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Beginning in 1936, the Associated Press ranked the nation’s top twenty football teams and awarded a national championship at the end of the regular season. Although bowl games (usually somewhere between five and seven) existed in these early days, the bowls were not taken into account when determining the national champion. There were several reasons the bowls were not included, including maintaining the amateur emphasis of college football, the fact the bowls were exhibitions, and the fact that most schools or conferences attempted to share the wealth by forbidding teams from attending the same bowl game in consecutive years.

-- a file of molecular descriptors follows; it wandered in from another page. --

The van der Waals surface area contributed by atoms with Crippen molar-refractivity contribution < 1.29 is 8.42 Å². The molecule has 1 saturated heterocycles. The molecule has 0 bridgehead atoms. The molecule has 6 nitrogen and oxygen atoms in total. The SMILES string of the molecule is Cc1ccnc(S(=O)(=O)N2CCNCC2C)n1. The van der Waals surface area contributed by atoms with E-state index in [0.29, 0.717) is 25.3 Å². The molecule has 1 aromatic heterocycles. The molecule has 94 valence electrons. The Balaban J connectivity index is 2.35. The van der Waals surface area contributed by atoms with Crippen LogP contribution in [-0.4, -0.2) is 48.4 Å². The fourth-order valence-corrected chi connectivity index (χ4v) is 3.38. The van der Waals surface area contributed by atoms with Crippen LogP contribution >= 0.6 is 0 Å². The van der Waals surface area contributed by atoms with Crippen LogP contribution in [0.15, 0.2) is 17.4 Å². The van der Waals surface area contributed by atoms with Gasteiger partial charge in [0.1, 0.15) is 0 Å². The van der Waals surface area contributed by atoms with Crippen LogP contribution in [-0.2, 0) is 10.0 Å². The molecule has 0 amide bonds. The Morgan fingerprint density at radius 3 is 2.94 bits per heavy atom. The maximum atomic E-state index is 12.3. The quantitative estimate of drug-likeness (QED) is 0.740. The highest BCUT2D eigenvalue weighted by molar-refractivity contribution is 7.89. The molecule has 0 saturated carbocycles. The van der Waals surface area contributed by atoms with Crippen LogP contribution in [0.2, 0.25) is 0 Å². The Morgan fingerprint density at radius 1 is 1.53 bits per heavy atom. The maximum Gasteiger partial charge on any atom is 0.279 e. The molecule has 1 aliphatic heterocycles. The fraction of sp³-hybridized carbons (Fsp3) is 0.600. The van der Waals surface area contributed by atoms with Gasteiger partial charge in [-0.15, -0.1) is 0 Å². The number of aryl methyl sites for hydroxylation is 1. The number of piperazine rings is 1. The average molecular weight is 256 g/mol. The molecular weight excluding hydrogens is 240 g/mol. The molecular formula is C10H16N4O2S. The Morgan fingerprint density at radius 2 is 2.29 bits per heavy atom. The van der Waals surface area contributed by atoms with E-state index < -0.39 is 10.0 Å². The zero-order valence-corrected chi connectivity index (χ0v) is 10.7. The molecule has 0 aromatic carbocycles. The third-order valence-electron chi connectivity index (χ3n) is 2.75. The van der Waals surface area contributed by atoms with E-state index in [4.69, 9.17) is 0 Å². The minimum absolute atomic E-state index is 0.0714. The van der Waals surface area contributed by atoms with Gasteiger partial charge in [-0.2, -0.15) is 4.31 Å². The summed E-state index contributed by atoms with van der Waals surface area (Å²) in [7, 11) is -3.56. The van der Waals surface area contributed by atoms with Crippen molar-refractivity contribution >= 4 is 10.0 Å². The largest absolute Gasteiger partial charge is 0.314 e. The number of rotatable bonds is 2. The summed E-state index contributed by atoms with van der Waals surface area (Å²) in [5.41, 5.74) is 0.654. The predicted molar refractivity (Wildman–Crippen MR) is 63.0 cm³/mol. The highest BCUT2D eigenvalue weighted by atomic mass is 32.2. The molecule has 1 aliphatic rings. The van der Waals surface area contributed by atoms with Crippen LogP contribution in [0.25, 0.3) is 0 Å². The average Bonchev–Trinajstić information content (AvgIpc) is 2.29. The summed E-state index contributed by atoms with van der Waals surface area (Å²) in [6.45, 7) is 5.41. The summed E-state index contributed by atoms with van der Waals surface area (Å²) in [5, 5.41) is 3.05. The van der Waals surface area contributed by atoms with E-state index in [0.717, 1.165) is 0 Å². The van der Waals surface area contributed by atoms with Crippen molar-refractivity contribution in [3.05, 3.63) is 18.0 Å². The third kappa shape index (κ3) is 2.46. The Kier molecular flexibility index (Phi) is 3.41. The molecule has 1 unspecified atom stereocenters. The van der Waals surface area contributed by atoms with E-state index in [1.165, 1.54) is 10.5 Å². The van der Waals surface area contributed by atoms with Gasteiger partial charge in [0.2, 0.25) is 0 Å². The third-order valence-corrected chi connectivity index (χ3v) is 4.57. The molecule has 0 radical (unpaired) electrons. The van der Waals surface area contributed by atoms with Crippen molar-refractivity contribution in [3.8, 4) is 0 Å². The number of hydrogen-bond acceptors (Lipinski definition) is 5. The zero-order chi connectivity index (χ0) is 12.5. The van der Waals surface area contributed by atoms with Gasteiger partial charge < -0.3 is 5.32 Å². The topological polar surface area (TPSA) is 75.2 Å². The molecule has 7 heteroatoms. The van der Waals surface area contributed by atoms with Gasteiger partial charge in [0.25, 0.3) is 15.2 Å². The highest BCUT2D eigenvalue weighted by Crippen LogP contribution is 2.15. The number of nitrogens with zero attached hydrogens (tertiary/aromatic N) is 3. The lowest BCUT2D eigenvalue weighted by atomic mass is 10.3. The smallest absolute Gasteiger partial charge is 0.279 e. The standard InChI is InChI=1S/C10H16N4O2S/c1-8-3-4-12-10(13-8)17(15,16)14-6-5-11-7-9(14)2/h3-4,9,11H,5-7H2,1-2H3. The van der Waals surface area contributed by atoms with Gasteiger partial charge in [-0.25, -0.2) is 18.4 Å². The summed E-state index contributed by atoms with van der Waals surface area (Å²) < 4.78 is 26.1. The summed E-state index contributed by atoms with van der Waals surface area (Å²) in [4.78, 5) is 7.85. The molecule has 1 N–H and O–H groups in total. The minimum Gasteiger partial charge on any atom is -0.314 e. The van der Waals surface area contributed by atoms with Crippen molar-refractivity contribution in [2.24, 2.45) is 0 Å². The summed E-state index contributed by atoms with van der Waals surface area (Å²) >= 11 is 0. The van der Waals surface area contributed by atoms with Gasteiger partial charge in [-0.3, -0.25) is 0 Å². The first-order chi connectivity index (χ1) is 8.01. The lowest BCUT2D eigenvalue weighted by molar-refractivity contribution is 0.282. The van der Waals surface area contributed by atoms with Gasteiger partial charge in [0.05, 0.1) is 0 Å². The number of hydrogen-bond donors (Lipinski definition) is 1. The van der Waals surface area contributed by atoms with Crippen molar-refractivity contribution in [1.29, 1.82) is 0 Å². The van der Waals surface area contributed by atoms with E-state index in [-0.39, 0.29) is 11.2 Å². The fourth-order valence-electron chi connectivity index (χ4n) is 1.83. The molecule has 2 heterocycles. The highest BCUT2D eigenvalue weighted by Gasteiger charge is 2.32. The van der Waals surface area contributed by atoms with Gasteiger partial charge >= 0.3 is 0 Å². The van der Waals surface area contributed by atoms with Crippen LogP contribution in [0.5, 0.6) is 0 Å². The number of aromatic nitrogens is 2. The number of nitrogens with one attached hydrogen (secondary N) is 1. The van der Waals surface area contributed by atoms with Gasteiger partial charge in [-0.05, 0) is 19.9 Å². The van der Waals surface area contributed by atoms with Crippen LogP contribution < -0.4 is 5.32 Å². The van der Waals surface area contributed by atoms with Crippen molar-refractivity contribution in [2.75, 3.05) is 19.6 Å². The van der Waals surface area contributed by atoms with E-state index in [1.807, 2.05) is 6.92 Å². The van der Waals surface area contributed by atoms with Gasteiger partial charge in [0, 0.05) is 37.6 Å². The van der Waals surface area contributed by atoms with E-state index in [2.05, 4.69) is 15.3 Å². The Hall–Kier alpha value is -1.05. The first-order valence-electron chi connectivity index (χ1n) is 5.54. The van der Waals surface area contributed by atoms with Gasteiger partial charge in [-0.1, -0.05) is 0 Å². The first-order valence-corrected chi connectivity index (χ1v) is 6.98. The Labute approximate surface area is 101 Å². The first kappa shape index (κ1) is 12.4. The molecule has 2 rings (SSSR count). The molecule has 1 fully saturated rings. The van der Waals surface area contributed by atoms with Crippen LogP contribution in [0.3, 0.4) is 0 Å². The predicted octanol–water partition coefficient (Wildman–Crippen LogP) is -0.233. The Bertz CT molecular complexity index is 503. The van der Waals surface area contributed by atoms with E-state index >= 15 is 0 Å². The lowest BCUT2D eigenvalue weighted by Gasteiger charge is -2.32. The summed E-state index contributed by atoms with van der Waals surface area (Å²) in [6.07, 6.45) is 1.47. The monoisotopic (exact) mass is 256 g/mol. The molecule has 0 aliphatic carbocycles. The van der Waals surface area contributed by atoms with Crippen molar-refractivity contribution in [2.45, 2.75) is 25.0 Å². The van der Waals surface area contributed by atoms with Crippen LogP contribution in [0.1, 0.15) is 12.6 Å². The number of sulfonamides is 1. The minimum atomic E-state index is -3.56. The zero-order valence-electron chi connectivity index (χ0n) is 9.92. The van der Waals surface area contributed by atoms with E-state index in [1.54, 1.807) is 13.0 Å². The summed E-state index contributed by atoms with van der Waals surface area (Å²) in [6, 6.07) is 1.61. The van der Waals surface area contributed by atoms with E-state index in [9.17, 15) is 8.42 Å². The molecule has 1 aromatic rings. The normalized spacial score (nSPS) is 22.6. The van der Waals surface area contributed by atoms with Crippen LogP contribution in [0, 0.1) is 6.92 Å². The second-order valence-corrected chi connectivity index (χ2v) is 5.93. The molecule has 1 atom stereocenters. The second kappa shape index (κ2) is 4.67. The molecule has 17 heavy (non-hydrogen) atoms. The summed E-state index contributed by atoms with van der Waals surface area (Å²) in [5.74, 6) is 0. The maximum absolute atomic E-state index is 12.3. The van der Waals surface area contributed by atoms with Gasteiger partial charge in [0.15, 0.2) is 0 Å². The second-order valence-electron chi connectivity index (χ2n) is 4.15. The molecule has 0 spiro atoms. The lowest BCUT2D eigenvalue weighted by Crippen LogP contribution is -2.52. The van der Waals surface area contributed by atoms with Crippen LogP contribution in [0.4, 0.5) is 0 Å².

2014 will see the first-ever formal playoff at the highest level of college football. Playoffs have been held for years among the lower divisions, but this will be the first time that the FBS (formerly Division I-A) presents a round of semi-final playoffs followed by a recognized championship game. Unlike other sports that have had playoffs almost from day one, college football has maintained a poll system, followed by a bowl system, and then a series of computer/human selections to determine the two most worthy adversaries in their post-season.Continue reading …
At some point in the next few weeks, after the confetti has been cleared from Sun Life Stadium and the mainstream media’s focus finally diverts from its much-preferred Notre Dame, the question will be asked whether this is the greatest era in Alabama football history.Continue reading …